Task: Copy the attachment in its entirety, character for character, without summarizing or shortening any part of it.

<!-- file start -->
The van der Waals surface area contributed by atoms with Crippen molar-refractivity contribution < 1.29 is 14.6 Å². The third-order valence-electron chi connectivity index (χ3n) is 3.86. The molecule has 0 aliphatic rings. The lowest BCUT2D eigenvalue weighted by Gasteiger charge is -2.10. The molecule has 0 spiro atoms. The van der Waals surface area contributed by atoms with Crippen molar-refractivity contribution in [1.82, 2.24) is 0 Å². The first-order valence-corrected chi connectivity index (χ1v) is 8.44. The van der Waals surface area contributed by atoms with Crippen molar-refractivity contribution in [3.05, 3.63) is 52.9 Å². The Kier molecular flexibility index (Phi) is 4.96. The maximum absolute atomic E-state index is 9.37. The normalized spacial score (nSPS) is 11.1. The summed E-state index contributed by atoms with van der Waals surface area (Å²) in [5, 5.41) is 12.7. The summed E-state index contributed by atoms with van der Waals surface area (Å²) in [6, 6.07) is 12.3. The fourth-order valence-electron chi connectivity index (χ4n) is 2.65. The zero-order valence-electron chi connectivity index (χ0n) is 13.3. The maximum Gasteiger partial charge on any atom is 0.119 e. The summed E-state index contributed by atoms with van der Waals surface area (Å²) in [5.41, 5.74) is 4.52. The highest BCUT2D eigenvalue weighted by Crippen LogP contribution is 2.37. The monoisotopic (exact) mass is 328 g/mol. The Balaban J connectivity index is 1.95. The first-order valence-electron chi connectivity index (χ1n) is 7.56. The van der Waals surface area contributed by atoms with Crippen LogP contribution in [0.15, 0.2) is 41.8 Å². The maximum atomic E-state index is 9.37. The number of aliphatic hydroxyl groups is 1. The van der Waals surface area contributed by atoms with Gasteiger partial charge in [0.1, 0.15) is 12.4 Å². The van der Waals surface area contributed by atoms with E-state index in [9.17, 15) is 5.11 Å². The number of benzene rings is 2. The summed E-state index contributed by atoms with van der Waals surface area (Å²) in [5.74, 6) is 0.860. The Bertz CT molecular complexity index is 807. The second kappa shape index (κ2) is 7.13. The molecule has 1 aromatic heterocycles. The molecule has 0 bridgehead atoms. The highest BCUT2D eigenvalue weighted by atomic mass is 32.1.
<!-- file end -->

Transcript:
The van der Waals surface area contributed by atoms with Crippen molar-refractivity contribution < 1.29 is 14.6 Å². The third-order valence-electron chi connectivity index (χ3n) is 3.86. The molecule has 0 aliphatic rings. The lowest BCUT2D eigenvalue weighted by Gasteiger charge is -2.10. The molecule has 0 spiro atoms. The van der Waals surface area contributed by atoms with Crippen molar-refractivity contribution in [1.82, 2.24) is 0 Å². The first-order valence-corrected chi connectivity index (χ1v) is 8.44. The van der Waals surface area contributed by atoms with Crippen molar-refractivity contribution in [3.05, 3.63) is 52.9 Å². The Kier molecular flexibility index (Phi) is 4.96. The maximum absolute atomic E-state index is 9.37. The normalized spacial score (nSPS) is 11.1. The summed E-state index contributed by atoms with van der Waals surface area (Å²) in [5, 5.41) is 12.7. The summed E-state index contributed by atoms with van der Waals surface area (Å²) in [6, 6.07) is 12.3. The fourth-order valence-electron chi connectivity index (χ4n) is 2.65. The zero-order valence-electron chi connectivity index (χ0n) is 13.3. The maximum Gasteiger partial charge on any atom is 0.119 e. The summed E-state index contributed by atoms with van der Waals surface area (Å²) in [5.41, 5.74) is 4.52. The highest BCUT2D eigenvalue weighted by Crippen LogP contribution is 2.37. The monoisotopic (exact) mass is 328 g/mol. The Balaban J connectivity index is 1.95. The first-order valence-electron chi connectivity index (χ1n) is 7.56. The van der Waals surface area contributed by atoms with Crippen LogP contribution in [0.15, 0.2) is 41.8 Å². The maximum atomic E-state index is 9.37. The number of aliphatic hydroxyl groups is 1. The van der Waals surface area contributed by atoms with Gasteiger partial charge in [0.1, 0.15) is 12.4 Å². The van der Waals surface area contributed by atoms with E-state index in [9.17, 15) is 5.11 Å². The number of benzene rings is 2. The summed E-state index contributed by atoms with van der Waals surface area (Å²) in [5.74, 6) is 0.860. The Bertz CT molecular complexity index is 807. The second kappa shape index (κ2) is 7.13. The molecule has 1 aromatic heterocycles. The molecule has 0 bridgehead atoms. The highest BCUT2D eigenvalue weighted by atomic mass is 32.1.